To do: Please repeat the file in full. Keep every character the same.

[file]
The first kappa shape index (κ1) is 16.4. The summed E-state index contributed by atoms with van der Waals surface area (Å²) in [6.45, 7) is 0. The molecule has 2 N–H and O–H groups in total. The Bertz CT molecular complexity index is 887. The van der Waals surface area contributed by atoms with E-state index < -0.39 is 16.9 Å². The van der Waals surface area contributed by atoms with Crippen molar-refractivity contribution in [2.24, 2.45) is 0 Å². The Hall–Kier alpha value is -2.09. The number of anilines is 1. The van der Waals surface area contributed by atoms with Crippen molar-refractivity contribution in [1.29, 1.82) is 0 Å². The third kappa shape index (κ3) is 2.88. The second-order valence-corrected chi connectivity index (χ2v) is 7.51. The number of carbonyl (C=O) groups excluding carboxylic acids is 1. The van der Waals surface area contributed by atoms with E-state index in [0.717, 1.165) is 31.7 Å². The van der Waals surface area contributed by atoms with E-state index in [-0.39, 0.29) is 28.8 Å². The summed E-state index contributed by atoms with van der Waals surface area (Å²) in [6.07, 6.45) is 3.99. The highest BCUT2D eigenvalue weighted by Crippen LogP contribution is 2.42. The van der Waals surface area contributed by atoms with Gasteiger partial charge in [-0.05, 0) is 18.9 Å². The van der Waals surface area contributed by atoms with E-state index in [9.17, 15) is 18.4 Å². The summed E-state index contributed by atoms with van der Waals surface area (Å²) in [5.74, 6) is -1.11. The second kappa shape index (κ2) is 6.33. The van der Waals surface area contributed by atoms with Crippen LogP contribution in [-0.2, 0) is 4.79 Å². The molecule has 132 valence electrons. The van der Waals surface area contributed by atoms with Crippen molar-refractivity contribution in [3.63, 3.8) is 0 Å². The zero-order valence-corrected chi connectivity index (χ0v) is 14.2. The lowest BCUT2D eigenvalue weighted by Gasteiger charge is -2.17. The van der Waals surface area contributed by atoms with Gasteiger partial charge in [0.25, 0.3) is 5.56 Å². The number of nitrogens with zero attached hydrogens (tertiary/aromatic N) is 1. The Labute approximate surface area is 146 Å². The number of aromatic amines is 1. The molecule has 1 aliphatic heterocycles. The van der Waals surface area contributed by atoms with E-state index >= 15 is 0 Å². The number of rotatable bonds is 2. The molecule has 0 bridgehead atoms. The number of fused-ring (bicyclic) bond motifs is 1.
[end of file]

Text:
The first kappa shape index (κ1) is 16.4. The summed E-state index contributed by atoms with van der Waals surface area (Å²) in [6.45, 7) is 0. The molecule has 2 N–H and O–H groups in total. The Bertz CT molecular complexity index is 887. The van der Waals surface area contributed by atoms with E-state index < -0.39 is 16.9 Å². The van der Waals surface area contributed by atoms with Crippen molar-refractivity contribution in [2.24, 2.45) is 0 Å². The Hall–Kier alpha value is -2.09. The number of anilines is 1. The van der Waals surface area contributed by atoms with Crippen molar-refractivity contribution in [1.29, 1.82) is 0 Å². The third kappa shape index (κ3) is 2.88. The second-order valence-corrected chi connectivity index (χ2v) is 7.51. The number of carbonyl (C=O) groups excluding carboxylic acids is 1. The van der Waals surface area contributed by atoms with E-state index in [0.717, 1.165) is 31.7 Å². The van der Waals surface area contributed by atoms with E-state index in [-0.39, 0.29) is 28.8 Å². The summed E-state index contributed by atoms with van der Waals surface area (Å²) in [6.07, 6.45) is 3.99. The highest BCUT2D eigenvalue weighted by Crippen LogP contribution is 2.42. The van der Waals surface area contributed by atoms with Gasteiger partial charge in [-0.05, 0) is 18.9 Å². The van der Waals surface area contributed by atoms with E-state index in [9.17, 15) is 18.4 Å². The summed E-state index contributed by atoms with van der Waals surface area (Å²) in [5.74, 6) is -1.11. The second kappa shape index (κ2) is 6.33. The van der Waals surface area contributed by atoms with Crippen LogP contribution in [-0.2, 0) is 4.79 Å². The molecule has 132 valence electrons. The van der Waals surface area contributed by atoms with Crippen molar-refractivity contribution in [3.63, 3.8) is 0 Å². The zero-order valence-corrected chi connectivity index (χ0v) is 14.2. The lowest BCUT2D eigenvalue weighted by Gasteiger charge is -2.17. The van der Waals surface area contributed by atoms with Gasteiger partial charge in [0.25, 0.3) is 5.56 Å². The number of nitrogens with zero attached hydrogens (tertiary/aromatic N) is 1. The Labute approximate surface area is 146 Å². The number of aromatic amines is 1. The molecule has 1 aliphatic heterocycles. The van der Waals surface area contributed by atoms with E-state index >= 15 is 0 Å². The number of rotatable bonds is 2. The molecule has 0 bridgehead atoms. The number of fused-ring (bicyclic) bond motifs is 1.